Justice

A 'Westworld' Star's Outfit at the Golden Globes Is a Feminist Tradition

You probably know by now that Westworld star Evan Rachel Wood made a bold statement for young girls on the "Golden Globes" red carpet by wearing a pantsuit.

Evan Rachel Wood

However, you may not know that pants have been used to protest gender inequality and support female independence throughout women's history.

"Especially during periods in which skirts were more elaborate than they are today, pants literally freed women to move," wrote Time's Katy Steinmetz last year. "Outfits containing pants were often associated with better opportunities—ones only afforded to men at the time—too."

On Sunday, Wood told reporters that she wore a pantsuit on the red carpet to tell women and young girls that dresses are "not a requirement."

 

Society often places restrictions on what women and girls are allowed to wear, and guidelines concerning the appropriate (or inappropriate) nature of women's clothing are consistently a topic of discussion. However, restrictions on women's clothing is not new and neither is wearing pants to protest them.

Men restricted women from wearing pants in ancient times. "Erechtheion / Caryatids"

The first clothing humans wore thousands of years ago was basically the same for both women and men. Nomads needed pants to ride horses long distances.

“We’re talking about small tribes of horse people who are constantly on the move,” Stanford classics research scholar Adrienne Mayor told Time last year. “It just makes sense to make sure that everyone in your group can defend themselves and handle weapons and ride.”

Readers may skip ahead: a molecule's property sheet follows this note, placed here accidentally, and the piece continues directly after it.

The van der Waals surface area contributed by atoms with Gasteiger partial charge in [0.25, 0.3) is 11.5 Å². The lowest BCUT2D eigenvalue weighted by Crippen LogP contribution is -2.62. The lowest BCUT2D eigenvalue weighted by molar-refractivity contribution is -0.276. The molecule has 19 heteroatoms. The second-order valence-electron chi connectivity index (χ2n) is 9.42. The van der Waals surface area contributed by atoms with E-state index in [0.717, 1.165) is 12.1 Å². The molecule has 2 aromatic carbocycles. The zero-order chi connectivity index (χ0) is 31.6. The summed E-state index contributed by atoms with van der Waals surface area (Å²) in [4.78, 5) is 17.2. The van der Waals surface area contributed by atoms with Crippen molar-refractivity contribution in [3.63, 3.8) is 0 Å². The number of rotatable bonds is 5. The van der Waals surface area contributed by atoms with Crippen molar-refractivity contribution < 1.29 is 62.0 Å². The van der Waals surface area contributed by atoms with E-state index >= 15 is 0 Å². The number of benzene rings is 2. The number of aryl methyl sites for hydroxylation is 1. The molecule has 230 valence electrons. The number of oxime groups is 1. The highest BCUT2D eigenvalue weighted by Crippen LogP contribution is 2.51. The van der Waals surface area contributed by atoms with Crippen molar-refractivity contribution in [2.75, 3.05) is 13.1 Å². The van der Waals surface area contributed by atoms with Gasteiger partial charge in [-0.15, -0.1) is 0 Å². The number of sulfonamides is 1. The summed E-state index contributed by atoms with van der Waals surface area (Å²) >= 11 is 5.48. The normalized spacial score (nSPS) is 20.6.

However, in the time of Ancient Greeks, gender roles were more defined and men stopped letting women wear pants.

“It was a sign of luxury to not allow their women to do work, or do the same things as men” said Mayor to Time.

Pants eventually became a key element of women's independence.

Although less for activism and more for practicality, frontier women in the old American West wore pants, sometimes illegally.

"The West was no place for long skirts: it was either muddy or dusty and skirts were a hindrance while doing the physical labor that frontier life required," Kathleen Cooper wrote in her western history of pants. "City records show that a 'Marie Susie' lobbied the Board of Aldermen for the right to wear pants in Gold Rush-era San Francisco, saying that she had worn 'masculine habiliments' for twenty years and wished to be protected against arrest for doing so."

"A 49er digging for gold."

Women's rights activists in the 19th Century became interested in "dress reform."

Amelia Bloomer started the first newspaper for women in 1849 called The Lily, according to the National Park Service. Through her writing in the New York based newspaper, she advocated that women wear a "bloomer costume," which was a pants and tunic outfit.

Amelia Bloomer's "bloomer costume."

“I stood amazed at the furor I had unwittingly caused,” Bloomer reportedly said. However other women who felt restricted by the gender expectations of the time loved the outfit.

“As soon as it became known that I was wearing the new dress, letters came pouring in upon me by the hundreds from women all over the country making inquiries about the dress and asking for patterns – showing how ready and anxious women were to throw off the burden of long, heavy skirts," she said.

Harriet Tubman, the famous abolitionist who freed hundreds of slaves after her own escape, also may have worn pants during the Combahee River raid.

"Notice of a reward for return of 'Minty' (Araminta, Tubman's birth name)"

More than 100 years later in 1993, female senators were still not allowed to wear pants on the Senate floor. To protest this rule, recently retired Sen. Barbara Mikulski (D- Md.) along with other female senators and staffers, simply wore pants to work until the rule changed.

"A silly rule was struck down and one of the prime symbols of gender inequity was removed," The Washington Post's Robin Givhan wrote.

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